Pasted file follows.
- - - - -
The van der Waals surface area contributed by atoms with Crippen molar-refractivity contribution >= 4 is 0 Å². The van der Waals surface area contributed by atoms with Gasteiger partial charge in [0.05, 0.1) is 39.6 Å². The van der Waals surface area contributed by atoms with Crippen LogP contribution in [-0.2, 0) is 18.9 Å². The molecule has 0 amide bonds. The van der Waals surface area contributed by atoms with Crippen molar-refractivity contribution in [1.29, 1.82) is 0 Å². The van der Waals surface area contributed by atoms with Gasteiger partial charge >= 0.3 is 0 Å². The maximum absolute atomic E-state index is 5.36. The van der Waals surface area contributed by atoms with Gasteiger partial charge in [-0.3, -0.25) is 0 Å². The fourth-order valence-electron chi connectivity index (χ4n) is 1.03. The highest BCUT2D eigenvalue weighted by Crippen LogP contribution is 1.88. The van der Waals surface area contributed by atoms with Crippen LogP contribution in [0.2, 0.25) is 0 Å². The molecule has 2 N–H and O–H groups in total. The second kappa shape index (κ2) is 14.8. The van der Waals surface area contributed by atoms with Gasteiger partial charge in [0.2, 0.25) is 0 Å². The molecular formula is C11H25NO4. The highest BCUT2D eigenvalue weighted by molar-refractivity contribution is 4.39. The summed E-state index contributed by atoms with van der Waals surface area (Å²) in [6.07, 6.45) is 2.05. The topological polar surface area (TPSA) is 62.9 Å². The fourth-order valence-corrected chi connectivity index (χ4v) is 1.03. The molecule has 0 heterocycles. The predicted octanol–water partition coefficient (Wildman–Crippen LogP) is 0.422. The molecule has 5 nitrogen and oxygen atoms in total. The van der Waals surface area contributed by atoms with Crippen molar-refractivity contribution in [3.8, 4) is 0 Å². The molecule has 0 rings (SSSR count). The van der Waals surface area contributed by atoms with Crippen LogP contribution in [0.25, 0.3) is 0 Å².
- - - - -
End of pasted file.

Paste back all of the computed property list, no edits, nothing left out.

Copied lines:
The van der Waals surface area contributed by atoms with Crippen molar-refractivity contribution >= 4 is 0 Å². The van der Waals surface area contributed by atoms with Gasteiger partial charge in [0.05, 0.1) is 39.6 Å². The van der Waals surface area contributed by atoms with Crippen LogP contribution in [-0.2, 0) is 18.9 Å². The molecule has 0 amide bonds. The van der Waals surface area contributed by atoms with Crippen molar-refractivity contribution in [1.29, 1.82) is 0 Å². The van der Waals surface area contributed by atoms with Gasteiger partial charge >= 0.3 is 0 Å². The maximum absolute atomic E-state index is 5.36. The van der Waals surface area contributed by atoms with Gasteiger partial charge in [-0.3, -0.25) is 0 Å². The fourth-order valence-electron chi connectivity index (χ4n) is 1.03. The highest BCUT2D eigenvalue weighted by Crippen LogP contribution is 1.88. The van der Waals surface area contributed by atoms with Crippen LogP contribution in [0.2, 0.25) is 0 Å². The molecule has 2 N–H and O–H groups in total. The second kappa shape index (κ2) is 14.8. The van der Waals surface area contributed by atoms with Gasteiger partial charge in [0.2, 0.25) is 0 Å². The molecular formula is C11H25NO4. The highest BCUT2D eigenvalue weighted by molar-refractivity contribution is 4.39. The summed E-state index contributed by atoms with van der Waals surface area (Å²) in [6.07, 6.45) is 2.05. The topological polar surface area (TPSA) is 62.9 Å². The fourth-order valence-corrected chi connectivity index (χ4v) is 1.03. The molecule has 0 heterocycles. The predicted octanol–water partition coefficient (Wildman–Crippen LogP) is 0.422. The molecule has 5 nitrogen and oxygen atoms in total. The van der Waals surface area contributed by atoms with Crippen molar-refractivity contribution in [3.8, 4) is 0 Å². The molecule has 0 rings (SSSR count). The van der Waals surface area contributed by atoms with Crippen LogP contribution in [0.25, 0.3) is 0 Å².